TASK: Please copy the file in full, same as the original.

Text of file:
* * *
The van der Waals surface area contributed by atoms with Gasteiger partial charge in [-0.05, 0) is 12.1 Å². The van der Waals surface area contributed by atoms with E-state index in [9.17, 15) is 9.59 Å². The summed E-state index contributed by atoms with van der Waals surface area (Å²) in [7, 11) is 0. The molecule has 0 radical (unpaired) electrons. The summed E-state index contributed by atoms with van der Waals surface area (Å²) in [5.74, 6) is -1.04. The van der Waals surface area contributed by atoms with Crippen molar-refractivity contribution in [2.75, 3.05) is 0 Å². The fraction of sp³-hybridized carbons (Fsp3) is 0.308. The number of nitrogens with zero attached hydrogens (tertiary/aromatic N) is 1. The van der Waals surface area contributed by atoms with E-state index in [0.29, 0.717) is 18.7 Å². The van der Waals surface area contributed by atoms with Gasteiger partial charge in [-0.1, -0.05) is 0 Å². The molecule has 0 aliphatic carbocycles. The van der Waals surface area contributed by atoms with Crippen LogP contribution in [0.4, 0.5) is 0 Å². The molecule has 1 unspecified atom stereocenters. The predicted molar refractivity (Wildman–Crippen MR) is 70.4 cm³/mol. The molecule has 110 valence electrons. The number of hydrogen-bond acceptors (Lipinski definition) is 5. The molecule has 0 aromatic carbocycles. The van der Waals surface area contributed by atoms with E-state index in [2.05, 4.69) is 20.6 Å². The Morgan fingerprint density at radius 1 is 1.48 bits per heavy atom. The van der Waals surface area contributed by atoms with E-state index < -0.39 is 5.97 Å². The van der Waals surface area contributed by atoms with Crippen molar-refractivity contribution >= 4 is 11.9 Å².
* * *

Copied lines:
The van der Waals surface area contributed by atoms with Gasteiger partial charge in [-0.05, 0) is 12.1 Å². The van der Waals surface area contributed by atoms with E-state index in [9.17, 15) is 9.59 Å². The summed E-state index contributed by atoms with van der Waals surface area (Å²) in [7, 11) is 0. The molecule has 0 radical (unpaired) electrons. The summed E-state index contributed by atoms with van der Waals surface area (Å²) in [5.74, 6) is -1.04. The van der Waals surface area contributed by atoms with Crippen molar-refractivity contribution in [2.75, 3.05) is 0 Å². The fraction of sp³-hybridized carbons (Fsp3) is 0.308. The number of nitrogens with zero attached hydrogens (tertiary/aromatic N) is 1. The van der Waals surface area contributed by atoms with E-state index in [0.29, 0.717) is 18.7 Å². The van der Waals surface area contributed by atoms with Gasteiger partial charge in [-0.1, -0.05) is 0 Å². The molecule has 0 aliphatic carbocycles. The van der Waals surface area contributed by atoms with Crippen LogP contribution in [0.4, 0.5) is 0 Å². The molecule has 1 unspecified atom stereocenters. The predicted molar refractivity (Wildman–Crippen MR) is 70.4 cm³/mol. The molecule has 110 valence electrons. The number of hydrogen-bond acceptors (Lipinski definition) is 5. The molecule has 0 aromatic carbocycles. The van der Waals surface area contributed by atoms with E-state index in [2.05, 4.69) is 20.6 Å². The Morgan fingerprint density at radius 1 is 1.48 bits per heavy atom. The van der Waals surface area contributed by atoms with E-state index < -0.39 is 5.97 Å². The van der Waals surface area contributed by atoms with Crippen molar-refractivity contribution >= 4 is 11.9 Å².